Learning to program is a lot like learning a foreign language. To be any good in it, you need to read a lot of other people’s code and write a lot of new code. Getting fluent in programming takes time, but like any practice reading somebody else’s code becomes easier the more you do it, and the more you write the faster you are able to produce working functionality and less mistakes you will make while writing. Young developers joining the industry often start their careers by maintaining existing software and end up writing fairly little new code, which is a real shame as that means it takes them awfully long to get productive and confident enough to trust their own thinking.
Like writers, many programmers suffer from writer’s block. Only solution I know to procrastination is to just start producing something and forget for a moment any quality requirements you might mentally have that prohibit you from proceeding. Contrary to popular belief writing new code isn’t dangerous. Shipping new code that hasn’t been thoroughly reviewed and tested is dangerous. In publishing, on average fairly few pages ever written end up being published and pages that are lucky enough to get published often go trough multiple revisions before being accepted by the publisher. Publishers appoint editors to review even the most accomplished authors. In software projects code reviews are rarely practiced in the required depth, even though it is one of the best empirically-proven methods of improving the code quality and catching bugs.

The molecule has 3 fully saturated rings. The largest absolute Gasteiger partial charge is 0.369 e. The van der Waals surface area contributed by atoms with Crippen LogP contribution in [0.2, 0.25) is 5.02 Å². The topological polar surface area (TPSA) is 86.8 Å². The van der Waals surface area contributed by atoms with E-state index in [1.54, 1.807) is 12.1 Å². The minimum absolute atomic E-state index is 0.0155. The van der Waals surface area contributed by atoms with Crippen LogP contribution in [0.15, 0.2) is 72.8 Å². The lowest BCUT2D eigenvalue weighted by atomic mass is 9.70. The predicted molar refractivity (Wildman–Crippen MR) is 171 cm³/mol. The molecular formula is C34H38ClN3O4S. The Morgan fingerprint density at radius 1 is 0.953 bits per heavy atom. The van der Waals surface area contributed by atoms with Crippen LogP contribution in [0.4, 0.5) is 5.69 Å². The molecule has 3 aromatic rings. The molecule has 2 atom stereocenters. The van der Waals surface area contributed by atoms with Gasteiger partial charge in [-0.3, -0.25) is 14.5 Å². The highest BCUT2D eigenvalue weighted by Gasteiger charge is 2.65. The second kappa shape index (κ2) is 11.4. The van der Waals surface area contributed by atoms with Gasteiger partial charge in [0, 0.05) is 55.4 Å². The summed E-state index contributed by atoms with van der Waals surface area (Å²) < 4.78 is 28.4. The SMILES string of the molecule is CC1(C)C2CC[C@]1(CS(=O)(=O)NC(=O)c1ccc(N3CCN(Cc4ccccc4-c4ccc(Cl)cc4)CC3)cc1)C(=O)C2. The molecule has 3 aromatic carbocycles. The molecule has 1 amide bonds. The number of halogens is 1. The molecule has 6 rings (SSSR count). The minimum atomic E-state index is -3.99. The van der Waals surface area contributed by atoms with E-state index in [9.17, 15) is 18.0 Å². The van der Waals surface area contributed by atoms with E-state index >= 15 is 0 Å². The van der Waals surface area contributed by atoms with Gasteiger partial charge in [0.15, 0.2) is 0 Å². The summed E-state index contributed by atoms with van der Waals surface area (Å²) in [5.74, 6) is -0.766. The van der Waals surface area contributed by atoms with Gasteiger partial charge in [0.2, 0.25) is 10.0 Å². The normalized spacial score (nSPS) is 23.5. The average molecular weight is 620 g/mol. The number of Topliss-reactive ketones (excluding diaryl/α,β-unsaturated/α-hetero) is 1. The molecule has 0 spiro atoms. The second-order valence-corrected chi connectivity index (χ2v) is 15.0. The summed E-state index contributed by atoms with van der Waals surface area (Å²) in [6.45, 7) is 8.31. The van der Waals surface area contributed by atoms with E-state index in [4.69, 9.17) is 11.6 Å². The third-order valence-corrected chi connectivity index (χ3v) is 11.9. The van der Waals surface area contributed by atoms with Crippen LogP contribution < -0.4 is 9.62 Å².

Words are powerful. Every word is an abstraction, for example when you say a word dog people think of an idea of a dog, not necessarily any particular dog. Like words in a book, each program is described using abstractions. Natural language writer often assumes that the reader is already familiar with the used vocabulary or can infer the meaning through the context, where as in programming the author needs to explicitly define the meaning behind each words. The program code does not give the author much artistic freedom for interpretations or ambiguities, the system crashes if it is unable to follow the plot or track the involved subjects correctly. Dynamically typed and interpreted programming languages are often closer to natural languages and offer more expressive freedom for the authors than computationally faster, statistically typed and compiled languages.
Defining an abstraction is like writing a poem. Each abstraction tries to capture one concept or behavior similarly as a poem tries capture the essence of one feeling or a thought. Like in poems, a good abstraction is as concise as possible without making compromises to the original idea. An abstraction that tries to capture multiple responsibilities is hard to follow and maintain, similarly as words with ambiguous and hidden meanings are easily misunderstood by the participants. Like in writing, the more familiar metaphors you find for representing your abstractions, the more readable and self-explanatory your code will be.